The Medicare Prescription Drug, Improvement, and Modernization Act of 2003 (MMA) became law in December 2003. Among other provisions, the MMA created the Part D drug benefit, which became available to Medicare beneficiaries on January 1, 2006. Passage of the MMA came after extended debate in which policymakers were sharply divided over the design of the drug benefit and its structure—particularly whether it could be restricted to the $400 billion, 10-year budget established by the Bush Administration.
The Part D benefit involves approaches that are entirely new to Medicare. This is the first time that the program has offered coverage for outpatient prescription drugs. Instead of offering the benefit itself, Medicare relies on private, standalone drug plans that compete among themselves and are at risk for the costs of the benefit. Such plans have few, if any, precedents in public or private sector offerings. As a result, implementing Medicare Part D poses many new challenges for beneficiaries, health plans, and the federal government.
Medicare beneficiaries, especially those who previously had no drug coverage, have much to gain from the new benefit. Low-income beneficiaries, in particular, will be helped by subsidies that should keep their out-of-pocket costs to a minimum. But beneficiaries have much to learn about the new benefit and face a series of decisions: whether to enroll for the Part D benefit, which plan to select, how to work with the formularies and cost-sharing structures, and how to finance the remaining out-of-pocket costs.
The drug benefit is offered by private prescription drug plans and Medicare Advantage (MA) organizations, or private health plans available under Medicare. These organizations will be at risk for the cost of the benefit, although the MMA's risk adjustment, risk-sharing, and reinsurance provisions limit the degree of risk borne by the plans. The general outlines of the standard benefit are established in the law, though plans have the option of modifying the benefit design. Plans are likely to use cost management tools (e.g., formularies and prior authorization) similar to those currently used in the employer-based market. With these tools, they are expected to leverage their buying power to negotiate price discounts and thus manage drug costs and encourage appropriate utilization.
Potential plan sponsors—a mix of health plans, pharmacy benefit managers, and other entities—faced fundamental decisions. Those that chose to enter this market had to decide how to position themselves: what premiums to charge, whether to modify the benefit from the basic design, and how to structure a formulary and cost-sharing tiers. Plans had to determine what design features would allow them to capture and retain an adequate share of the market while maintaining financial stability.
In addition to outlining the basic benefit design, the MMA lays out the competitive market structure, the types of information that should be provided to beneficiaries, quality and access standards that plans must meet, limitations on plans' use of cost-management tools, and a variety of other standards. Despite these details, many operational details were left to regulations. The Secretary of Health and Human Services published a final rule on January 28, 2005, translating provisions of law into regulatory language and elaborating on most of the provisions. However, some issues were left to sub-regulatory guidance. In September, the Secretary entered into formal contracts with the organizations that chose to offer Part D plans, and information on these plans became available to the public in October 2005. Beneficiaries could enroll as of November 15, with open enrollment for the first year available through May 15, 2006. For those enrolling before the end of 2005, the benefit began on January 1, 2006.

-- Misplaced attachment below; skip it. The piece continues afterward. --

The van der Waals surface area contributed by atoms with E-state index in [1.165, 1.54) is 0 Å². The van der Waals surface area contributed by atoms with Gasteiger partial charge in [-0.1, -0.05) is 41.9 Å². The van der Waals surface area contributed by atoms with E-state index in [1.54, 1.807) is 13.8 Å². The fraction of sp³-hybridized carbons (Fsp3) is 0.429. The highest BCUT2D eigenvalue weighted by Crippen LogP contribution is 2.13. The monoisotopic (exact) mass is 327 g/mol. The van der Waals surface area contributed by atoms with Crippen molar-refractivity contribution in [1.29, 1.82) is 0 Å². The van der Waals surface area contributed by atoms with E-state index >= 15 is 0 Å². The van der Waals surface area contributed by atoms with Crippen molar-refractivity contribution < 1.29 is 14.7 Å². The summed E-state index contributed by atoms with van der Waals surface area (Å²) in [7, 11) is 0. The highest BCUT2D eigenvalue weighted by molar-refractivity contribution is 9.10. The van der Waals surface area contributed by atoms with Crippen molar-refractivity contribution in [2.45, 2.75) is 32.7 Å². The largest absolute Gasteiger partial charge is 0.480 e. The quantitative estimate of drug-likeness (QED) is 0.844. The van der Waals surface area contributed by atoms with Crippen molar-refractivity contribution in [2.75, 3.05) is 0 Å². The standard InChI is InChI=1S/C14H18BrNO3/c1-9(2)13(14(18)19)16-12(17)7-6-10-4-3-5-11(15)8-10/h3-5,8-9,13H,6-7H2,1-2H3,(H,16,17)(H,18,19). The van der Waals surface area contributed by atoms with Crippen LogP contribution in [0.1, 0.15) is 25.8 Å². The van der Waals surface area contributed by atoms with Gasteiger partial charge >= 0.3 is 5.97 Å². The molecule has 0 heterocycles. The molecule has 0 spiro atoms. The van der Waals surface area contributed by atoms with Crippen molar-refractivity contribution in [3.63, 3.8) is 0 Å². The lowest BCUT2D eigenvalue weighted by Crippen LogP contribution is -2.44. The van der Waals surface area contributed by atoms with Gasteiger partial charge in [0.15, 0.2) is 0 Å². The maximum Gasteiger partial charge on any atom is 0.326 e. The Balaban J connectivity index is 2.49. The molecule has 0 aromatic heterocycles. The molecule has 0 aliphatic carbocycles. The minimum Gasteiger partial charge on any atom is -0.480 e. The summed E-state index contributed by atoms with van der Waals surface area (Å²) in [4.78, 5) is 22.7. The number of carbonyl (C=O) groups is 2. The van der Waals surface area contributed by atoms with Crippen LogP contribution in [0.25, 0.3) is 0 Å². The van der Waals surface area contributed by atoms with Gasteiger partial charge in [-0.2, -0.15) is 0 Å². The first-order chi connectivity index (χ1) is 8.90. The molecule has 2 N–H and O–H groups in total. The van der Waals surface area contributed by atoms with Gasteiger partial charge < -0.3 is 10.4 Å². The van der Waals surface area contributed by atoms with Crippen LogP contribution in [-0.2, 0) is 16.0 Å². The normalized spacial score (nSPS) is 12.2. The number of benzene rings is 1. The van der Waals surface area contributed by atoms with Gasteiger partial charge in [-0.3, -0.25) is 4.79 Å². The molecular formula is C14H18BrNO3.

The government has thus had to implement a major new program in only two years, including the design of features for which there are few precedents and oversight of the private plans. The government has some experience with private organizations from Medicare Advantage and its predecessor, Medicare+Choice, but these programs never enrolled more than about one of six beneficiaries. In addition, Medicare must now administer subsidies to employers that provide retirees with drug benefits that meet certain criteria.
The success of the Medicare drug benefit ultimately will be judged by a number of factors, only a few of which will be known within the next year. Furthermore, this program is likely to undergo administrative and potentially legislative changes in its early years and thus will remain a moving target. This issue brief considers the types of plans that initially entered the market; the shape the market and the benefit are taking; the drugs initially available through the plans offering the benefit; the success in enrolling beneficiaries; whether beneficiaries will have improved access to needed drugs; and the impact on the larger marketplace for prescription drugs.